Adolf Hitler’s rise to power
Adolf Hitler’s rise to prominence began in the newly established Weimar Republic in 1919. At the time, he was a member of the newly founded Deutsche Arbeiterpartei. He soon rose to prominence as one of the party’s most charismatic speakers. Despite threatening to quit the party, he eventually became its leader.
By the end of the 1920s, Germany had suffered from widespread unemployment and an economic depression. The Nazis took advantage of this situation and began winning elections. By July 1932, they had captured 230 of the 608 seats in the Reichstag. Soon after, Hitler was appointed as Chancellor of Germany. As he consolidated his power, the Nazi government gradually took control of every aspect of German life.
After completing his imprisonment, Hitler returned to Munich and began political work. In 1920, he joined a small party of German workers and was put in charge of the party’s propaganda. In 1922, he became a popular figure and rented beer halls to push his messages. He began to use themes like resentment against communists and betrayal of Versailles to rally his supporters.
His alliance with Alfred Hugenberg
Alfred Hugenberg was a businessman and co-founder of the nationalist Pan-German League. He entered the Prussian finance ministry in 1903, and served as chairman of Krupp’s board of directors from 1909 to 1918. In the interwar period, Hugenberg built up a media empire, acquiring a substantial share of Germany’s newspapers and wire services. He also owned a film production company called UFA. In the 1920s, he entered the Reichstag, where he became its leading propaganda figure. He launched vituperative campaigns against the Treaty of Versailles and social democracy.
Hugenberg was instrumental in helping Hitler win the war and was given a lucrative post as minister of agriculture and economics. In the 1930s, Hitler allied with the Nationalist Party, whose candidate Paul von Hindenburg was a popular war hero who easily won two terms in office.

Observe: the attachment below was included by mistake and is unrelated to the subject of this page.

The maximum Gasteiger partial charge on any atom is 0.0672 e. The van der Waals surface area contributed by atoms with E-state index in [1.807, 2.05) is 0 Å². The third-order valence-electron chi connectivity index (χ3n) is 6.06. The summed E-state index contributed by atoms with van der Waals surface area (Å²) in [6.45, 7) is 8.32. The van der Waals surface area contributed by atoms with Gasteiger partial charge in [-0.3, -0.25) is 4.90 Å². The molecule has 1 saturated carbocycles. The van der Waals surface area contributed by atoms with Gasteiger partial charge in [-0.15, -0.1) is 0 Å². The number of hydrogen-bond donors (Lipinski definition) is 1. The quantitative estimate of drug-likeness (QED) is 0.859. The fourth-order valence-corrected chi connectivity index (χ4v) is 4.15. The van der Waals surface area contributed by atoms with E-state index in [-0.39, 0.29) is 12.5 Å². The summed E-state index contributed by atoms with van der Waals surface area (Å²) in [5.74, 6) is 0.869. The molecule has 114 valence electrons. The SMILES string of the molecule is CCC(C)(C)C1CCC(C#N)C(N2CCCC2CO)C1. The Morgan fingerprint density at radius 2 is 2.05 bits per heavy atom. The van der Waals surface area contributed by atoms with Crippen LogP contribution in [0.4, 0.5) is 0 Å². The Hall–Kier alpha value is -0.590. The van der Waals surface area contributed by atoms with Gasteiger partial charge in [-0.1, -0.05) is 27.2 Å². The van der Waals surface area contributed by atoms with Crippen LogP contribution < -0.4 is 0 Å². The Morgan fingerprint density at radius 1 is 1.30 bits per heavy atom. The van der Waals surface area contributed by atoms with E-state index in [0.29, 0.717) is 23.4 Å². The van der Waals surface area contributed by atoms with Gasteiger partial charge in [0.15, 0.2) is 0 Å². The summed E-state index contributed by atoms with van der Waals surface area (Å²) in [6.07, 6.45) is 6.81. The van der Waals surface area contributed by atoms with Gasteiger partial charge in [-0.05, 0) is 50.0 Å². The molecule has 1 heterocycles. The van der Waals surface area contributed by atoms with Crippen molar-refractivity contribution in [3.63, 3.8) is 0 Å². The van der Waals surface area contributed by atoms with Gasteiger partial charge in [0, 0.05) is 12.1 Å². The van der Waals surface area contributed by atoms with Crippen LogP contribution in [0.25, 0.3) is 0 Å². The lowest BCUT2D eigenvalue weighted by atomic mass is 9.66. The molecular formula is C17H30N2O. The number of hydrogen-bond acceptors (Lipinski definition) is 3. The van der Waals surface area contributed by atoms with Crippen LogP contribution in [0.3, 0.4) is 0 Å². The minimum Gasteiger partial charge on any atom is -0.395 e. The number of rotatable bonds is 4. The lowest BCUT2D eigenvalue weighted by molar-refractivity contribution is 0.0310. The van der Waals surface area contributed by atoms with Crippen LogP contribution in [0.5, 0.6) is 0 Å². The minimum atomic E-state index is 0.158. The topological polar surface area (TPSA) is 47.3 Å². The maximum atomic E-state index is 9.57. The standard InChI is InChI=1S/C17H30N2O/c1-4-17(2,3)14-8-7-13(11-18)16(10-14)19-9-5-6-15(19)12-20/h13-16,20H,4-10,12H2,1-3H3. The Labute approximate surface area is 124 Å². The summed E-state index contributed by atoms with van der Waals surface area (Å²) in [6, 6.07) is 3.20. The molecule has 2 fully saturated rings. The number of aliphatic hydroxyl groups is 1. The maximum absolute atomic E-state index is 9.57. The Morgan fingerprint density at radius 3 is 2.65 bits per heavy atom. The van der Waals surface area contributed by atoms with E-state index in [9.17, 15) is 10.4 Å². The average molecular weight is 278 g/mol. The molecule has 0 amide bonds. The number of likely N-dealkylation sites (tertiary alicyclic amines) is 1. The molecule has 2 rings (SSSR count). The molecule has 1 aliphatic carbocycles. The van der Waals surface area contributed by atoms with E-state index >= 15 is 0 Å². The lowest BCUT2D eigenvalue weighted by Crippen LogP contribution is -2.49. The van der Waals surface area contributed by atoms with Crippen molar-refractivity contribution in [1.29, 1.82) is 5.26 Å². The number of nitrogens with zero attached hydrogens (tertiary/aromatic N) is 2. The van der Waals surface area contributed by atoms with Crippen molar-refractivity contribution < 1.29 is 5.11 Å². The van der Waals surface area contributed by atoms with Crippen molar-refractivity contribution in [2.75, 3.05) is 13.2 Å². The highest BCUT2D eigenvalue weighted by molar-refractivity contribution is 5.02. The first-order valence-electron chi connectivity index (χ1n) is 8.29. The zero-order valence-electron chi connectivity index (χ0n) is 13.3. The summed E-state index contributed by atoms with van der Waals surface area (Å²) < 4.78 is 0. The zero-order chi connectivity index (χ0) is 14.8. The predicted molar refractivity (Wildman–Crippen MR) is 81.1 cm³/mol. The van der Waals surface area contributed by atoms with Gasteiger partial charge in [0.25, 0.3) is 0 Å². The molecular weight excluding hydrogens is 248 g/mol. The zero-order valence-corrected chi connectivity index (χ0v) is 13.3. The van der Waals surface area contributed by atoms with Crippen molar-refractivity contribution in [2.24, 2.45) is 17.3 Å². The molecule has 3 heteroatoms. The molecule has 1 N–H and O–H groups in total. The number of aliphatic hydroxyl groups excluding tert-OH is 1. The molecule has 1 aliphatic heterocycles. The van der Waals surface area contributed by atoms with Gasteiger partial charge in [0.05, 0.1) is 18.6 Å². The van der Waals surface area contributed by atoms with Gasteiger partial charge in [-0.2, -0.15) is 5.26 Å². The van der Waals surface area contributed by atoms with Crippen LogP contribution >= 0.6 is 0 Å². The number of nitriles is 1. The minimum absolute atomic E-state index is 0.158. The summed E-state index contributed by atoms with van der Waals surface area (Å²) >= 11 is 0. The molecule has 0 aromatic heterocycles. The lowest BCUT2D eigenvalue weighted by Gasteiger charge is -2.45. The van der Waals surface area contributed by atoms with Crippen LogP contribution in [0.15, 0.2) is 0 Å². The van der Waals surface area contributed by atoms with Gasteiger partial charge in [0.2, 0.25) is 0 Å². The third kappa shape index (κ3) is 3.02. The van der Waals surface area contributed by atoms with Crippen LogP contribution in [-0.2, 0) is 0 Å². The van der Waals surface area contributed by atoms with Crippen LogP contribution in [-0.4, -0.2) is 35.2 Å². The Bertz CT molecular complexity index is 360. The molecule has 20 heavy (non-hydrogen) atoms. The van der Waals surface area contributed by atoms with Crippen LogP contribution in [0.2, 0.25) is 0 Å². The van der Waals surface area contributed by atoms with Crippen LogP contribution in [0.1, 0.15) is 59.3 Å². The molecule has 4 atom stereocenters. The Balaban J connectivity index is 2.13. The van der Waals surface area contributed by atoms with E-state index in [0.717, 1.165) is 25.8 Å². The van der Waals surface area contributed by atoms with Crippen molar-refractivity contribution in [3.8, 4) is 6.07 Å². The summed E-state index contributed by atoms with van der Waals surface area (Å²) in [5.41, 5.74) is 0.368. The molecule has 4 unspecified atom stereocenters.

The DNVP’s popularity increased during the mid-1920s. The party began participating in centre-right coalition governments and broadened its voter base. After the election of Paul von Hindenburg as Reichspraesident, the DNVP reclaimed reactionary nationalist rhetoric and favored authoritarian rule by the President.
His coalition government
The NSDAP, or National Socialist German Workers’ Party, was a right-wing political party that came to power in Germany after the First World War. Its members had anti-capitalist and anti-bourgeois ideologies and were aimed at eliminating all traces of capitalism. Hitler took advantage of this and joined the party. After joining the party, he began to spread propaganda and his propaganda helped him gain power. While in prison, Hitler also wrote his first book, Mein Kampf, which outlined his plans for Germany.
Hitler’s rise to power was further aided by the willingness of many party members to use violence. He also sought financial support from wealthy businessmen and presented their partnership as essential for defeating communism. The Nazi Party went on to engage in electoral battles and Hitler himself participated as a speaker and organizer. There were also street battles with the Communist Rotfrontkampferbund and SA.
Hindenburg was intimidated by Hitler’s popularity and refused to appoint him as chancellor. He appointed another party leader, General Kurt von Schleicher, to fill the gap. This new leader of the Nazi Party tried to undermine Hitler, but failed. He sought the support of several prominent businessmen, including the conservative National People’s Party.
His Gleichschaltung policy
Gleichschaltung policy was a government policy that Hitler implemented once he came to power. It aimed to bring the whole of German society under one government, and it gave Hitler complete control over different aspects of German life. It gave Hitler the power to eliminate groups that threatened his authority, and it made individuals feel their place within a larger whole. This policy impacted the lives of many people, especially the young.
To enact his Gleichschaltung policy, Hitler needed a majority of the Reichstag. But the KPD, which was already in power, didn’t have the two-thirds majority he needed. Consequently, the majority of KPD members were under arrest or living in exile. In addition, 94 members of the SPD defied intimidation and voted against the Enabling Act. Meanwhile, the German State Party, BVP, and DNVP all voted against the measure.
After establishing national control over the entire country, Hitler then enacted two additional laws to restructure state governments. The laws dissolved all previous state governments, and established a Reichsstatthalter in each state. These Reichsstatthalters reported directly to the Reich Minister of the Interior, Wilhelm Frick, and were responsible for implementing Nazi policies throughout their state.